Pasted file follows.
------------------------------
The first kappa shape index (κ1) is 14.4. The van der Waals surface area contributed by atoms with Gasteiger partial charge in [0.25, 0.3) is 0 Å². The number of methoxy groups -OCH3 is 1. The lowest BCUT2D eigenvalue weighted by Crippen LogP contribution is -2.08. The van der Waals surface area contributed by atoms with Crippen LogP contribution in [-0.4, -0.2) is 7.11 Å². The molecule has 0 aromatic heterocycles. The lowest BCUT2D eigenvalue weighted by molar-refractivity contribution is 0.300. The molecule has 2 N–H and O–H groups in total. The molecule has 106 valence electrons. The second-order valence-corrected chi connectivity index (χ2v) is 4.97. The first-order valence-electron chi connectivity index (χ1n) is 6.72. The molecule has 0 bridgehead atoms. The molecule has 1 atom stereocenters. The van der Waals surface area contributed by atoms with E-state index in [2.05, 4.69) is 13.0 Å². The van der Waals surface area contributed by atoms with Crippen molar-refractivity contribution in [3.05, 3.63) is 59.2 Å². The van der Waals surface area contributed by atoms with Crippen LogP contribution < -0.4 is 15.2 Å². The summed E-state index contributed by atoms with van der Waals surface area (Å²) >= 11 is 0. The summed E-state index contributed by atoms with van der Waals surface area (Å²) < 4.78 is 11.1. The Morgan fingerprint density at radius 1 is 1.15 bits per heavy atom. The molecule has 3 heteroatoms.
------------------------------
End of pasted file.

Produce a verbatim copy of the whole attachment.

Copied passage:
The first kappa shape index (κ1) is 14.4. The van der Waals surface area contributed by atoms with Gasteiger partial charge in [0.25, 0.3) is 0 Å². The number of methoxy groups -OCH3 is 1. The lowest BCUT2D eigenvalue weighted by Crippen LogP contribution is -2.08. The van der Waals surface area contributed by atoms with Crippen LogP contribution in [-0.4, -0.2) is 7.11 Å². The molecule has 0 aromatic heterocycles. The lowest BCUT2D eigenvalue weighted by molar-refractivity contribution is 0.300. The molecule has 2 N–H and O–H groups in total. The molecule has 106 valence electrons. The second-order valence-corrected chi connectivity index (χ2v) is 4.97. The first-order valence-electron chi connectivity index (χ1n) is 6.72. The molecule has 0 bridgehead atoms. The molecule has 1 atom stereocenters. The van der Waals surface area contributed by atoms with E-state index in [2.05, 4.69) is 13.0 Å². The van der Waals surface area contributed by atoms with Crippen molar-refractivity contribution in [3.05, 3.63) is 59.2 Å². The van der Waals surface area contributed by atoms with Crippen LogP contribution < -0.4 is 15.2 Å². The summed E-state index contributed by atoms with van der Waals surface area (Å²) >= 11 is 0. The summed E-state index contributed by atoms with van der Waals surface area (Å²) < 4.78 is 11.1. The Morgan fingerprint density at radius 1 is 1.15 bits per heavy atom. The molecule has 3 heteroatoms.